There is more information regarding the investigation into the deaths from insulin overdoses of at least 11 veterans at the Louis A. Johnson VA Medical Center in Clarksburg, West Virginia, four hours from Washington, D.C. Authorities have identified a “person of interest” in the investigation, although she has not been identified by name.
The woman was apparently a nursing assistant, working the overnight shift on the notorious floor 3A where the deaths occurred, and she was fired last year. No charges have yet been filed.
One-on-One Bedside Vigils
The person of interest was assigned to monitor several veterans who later died from insulin injections, in what can be described as “one-on-one bedside vigils” for patients requiring extra care. All of the victims were elderly veterans. None had terminal illnesses at the time of their deaths. Some appeared to improve while in the hospital, until their sudden demise.
In some other cases where hospital staff was later found to have killed patients, many of the deaths might be deemed “mercy killings” of people experiencing great pain and suffering. That does not appear to have been the motive in this situation.
The circumstances under which the suspicious deaths occurred where the same. The patients, all in private rooms, had insulin –not ordered by the hospital – injected into their abdomen and limbs.
Autopsy results showed that some of the dead veterans received multiple injections. All of these injections were given late at night when very few staff were on duty.
On floor 3A, the nursing assistant was believed to have had access to the medical supply room, although she did not have the authority to access the medications stored there. Unlike other areas of the facility, there were no surveillance cameras on that floor. It was also customary to leave medical carts on the floor unlocked.
The FBI and others on the investigative team later learned the nursing assistant used to walk around floor 3A in the middle of the night with her bedside glucose meter, pricking the patients’ fingers to determine blood sugar levels. According to one person on the medical staff, she pricked the finger of one patient 12 times in a single night.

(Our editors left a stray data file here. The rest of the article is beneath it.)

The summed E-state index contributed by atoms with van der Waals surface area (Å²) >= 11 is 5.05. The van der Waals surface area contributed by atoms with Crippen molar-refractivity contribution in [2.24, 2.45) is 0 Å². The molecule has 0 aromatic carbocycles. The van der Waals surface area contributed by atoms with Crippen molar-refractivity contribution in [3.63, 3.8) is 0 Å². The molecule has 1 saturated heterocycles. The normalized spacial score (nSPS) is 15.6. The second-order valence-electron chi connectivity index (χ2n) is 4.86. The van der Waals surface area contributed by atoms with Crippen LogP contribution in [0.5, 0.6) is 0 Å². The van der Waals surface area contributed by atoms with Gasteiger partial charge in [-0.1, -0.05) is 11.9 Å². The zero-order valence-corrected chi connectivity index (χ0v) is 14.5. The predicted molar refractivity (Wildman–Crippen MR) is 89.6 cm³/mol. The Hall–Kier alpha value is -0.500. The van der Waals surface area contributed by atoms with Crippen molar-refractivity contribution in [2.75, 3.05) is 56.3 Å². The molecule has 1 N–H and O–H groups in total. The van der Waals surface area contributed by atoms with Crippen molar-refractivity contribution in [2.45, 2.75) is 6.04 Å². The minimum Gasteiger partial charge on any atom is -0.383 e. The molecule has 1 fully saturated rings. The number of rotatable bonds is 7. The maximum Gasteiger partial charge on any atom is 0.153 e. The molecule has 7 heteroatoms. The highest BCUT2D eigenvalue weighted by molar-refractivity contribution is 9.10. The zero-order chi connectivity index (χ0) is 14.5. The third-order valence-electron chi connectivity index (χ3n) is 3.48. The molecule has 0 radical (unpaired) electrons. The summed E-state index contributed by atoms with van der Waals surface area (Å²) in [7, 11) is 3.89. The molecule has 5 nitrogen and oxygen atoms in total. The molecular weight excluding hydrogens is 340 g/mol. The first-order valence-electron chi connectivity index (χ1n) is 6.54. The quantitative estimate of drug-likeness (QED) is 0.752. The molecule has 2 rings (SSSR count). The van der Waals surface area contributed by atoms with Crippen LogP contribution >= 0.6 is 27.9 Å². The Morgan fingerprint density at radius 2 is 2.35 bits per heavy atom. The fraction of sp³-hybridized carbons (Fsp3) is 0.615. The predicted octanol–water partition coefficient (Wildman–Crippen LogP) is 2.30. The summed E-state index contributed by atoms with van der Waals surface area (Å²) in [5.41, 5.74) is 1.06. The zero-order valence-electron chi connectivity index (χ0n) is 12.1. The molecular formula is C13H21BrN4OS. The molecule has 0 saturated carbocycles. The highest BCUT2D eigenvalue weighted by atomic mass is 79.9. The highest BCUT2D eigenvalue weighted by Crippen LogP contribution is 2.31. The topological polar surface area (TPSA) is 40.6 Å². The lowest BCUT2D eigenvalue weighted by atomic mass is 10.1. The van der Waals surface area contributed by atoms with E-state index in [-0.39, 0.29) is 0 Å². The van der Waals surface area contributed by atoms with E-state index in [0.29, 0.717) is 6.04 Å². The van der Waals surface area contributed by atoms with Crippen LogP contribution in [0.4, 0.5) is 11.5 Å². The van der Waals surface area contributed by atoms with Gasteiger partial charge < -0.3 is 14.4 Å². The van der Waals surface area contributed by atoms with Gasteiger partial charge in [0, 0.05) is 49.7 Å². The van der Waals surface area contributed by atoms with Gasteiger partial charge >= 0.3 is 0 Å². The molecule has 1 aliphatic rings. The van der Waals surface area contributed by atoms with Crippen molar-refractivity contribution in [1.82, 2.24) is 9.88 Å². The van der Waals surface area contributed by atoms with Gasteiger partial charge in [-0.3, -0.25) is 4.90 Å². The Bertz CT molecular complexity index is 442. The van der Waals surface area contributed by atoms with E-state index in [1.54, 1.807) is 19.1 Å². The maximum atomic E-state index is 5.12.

On another occasion, she told nurses on duty that she was bringing juice to a patient whose blood sugar levels had dropped. Because diabetes is so common among hospital patients, her behavior did not raise serious concerns. In fact, she was honored with an award by the hospital in 2017.
A Mortality Rate Twice That of Other Hospitals
It is not uncommon for aged veterans to die at the VA Hospital. However, it took far too long for anyone to recognize that a pattern was developing and that the mortality rate for the period in question was twice as high as other hospitals with similar patient populations.
From late 2017 until June 2018, the Clarksburg VA hospital reported 26 deaths. Roughly half of these deaths are now considered suspicious. Although some doctors were reportedly “uneasy” about the number of deaths related to hypoglycemia, or low blood sugar, no concerns were reported until the death of Navy vet John Hallman, 87, on June 2018.
Hallman, who was not diabetic, had his blood sugar checked in the middle of the night, which doctors found very odd. Although a supervisor was notified, this person did not follow the correct procedure of notifying the inspector general’s office. Instead, the information was sent to the hospital’s quality control team.
On the Job for Seven More Months
The nursing assistant did come under some scrutiny when an investigation into the deaths began in July 2018. The woman was taken off nursing assistant duties and placed in a job during the day doing paperwork.
She continued to work at the VA hospital for seven more months before she was fired for lying on her resume. Hired in 2014 as a certified nursing assistant, it later turned out she had no such certification.